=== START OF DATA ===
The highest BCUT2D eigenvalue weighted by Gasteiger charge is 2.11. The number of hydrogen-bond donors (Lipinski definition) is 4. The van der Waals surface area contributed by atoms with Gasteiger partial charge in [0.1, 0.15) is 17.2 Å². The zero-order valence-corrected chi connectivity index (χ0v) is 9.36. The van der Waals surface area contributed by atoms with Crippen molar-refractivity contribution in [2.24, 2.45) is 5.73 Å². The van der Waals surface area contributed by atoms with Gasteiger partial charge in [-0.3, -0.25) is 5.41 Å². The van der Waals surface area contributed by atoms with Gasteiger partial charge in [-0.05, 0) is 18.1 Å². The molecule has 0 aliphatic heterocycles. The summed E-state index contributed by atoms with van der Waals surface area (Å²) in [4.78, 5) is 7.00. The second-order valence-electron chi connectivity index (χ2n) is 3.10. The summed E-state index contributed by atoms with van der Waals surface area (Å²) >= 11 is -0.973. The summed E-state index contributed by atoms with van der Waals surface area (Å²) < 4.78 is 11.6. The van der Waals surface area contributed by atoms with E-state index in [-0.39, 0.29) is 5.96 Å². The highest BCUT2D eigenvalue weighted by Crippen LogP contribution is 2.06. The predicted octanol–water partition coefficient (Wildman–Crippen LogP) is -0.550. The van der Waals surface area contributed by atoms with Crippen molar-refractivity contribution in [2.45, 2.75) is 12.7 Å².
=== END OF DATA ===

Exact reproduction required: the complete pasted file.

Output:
The highest BCUT2D eigenvalue weighted by Gasteiger charge is 2.11. The number of hydrogen-bond donors (Lipinski definition) is 4. The van der Waals surface area contributed by atoms with Gasteiger partial charge in [0.1, 0.15) is 17.2 Å². The zero-order valence-corrected chi connectivity index (χ0v) is 9.36. The van der Waals surface area contributed by atoms with Crippen molar-refractivity contribution in [2.24, 2.45) is 5.73 Å². The van der Waals surface area contributed by atoms with Gasteiger partial charge in [-0.3, -0.25) is 5.41 Å². The van der Waals surface area contributed by atoms with Gasteiger partial charge in [-0.05, 0) is 18.1 Å². The molecule has 0 aliphatic heterocycles. The summed E-state index contributed by atoms with van der Waals surface area (Å²) in [4.78, 5) is 7.00. The second-order valence-electron chi connectivity index (χ2n) is 3.10. The summed E-state index contributed by atoms with van der Waals surface area (Å²) >= 11 is -0.973. The summed E-state index contributed by atoms with van der Waals surface area (Å²) < 4.78 is 11.6. The van der Waals surface area contributed by atoms with E-state index in [-0.39, 0.29) is 5.96 Å². The highest BCUT2D eigenvalue weighted by Crippen LogP contribution is 2.06. The predicted octanol–water partition coefficient (Wildman–Crippen LogP) is -0.550. The van der Waals surface area contributed by atoms with Crippen molar-refractivity contribution in [2.45, 2.75) is 12.7 Å².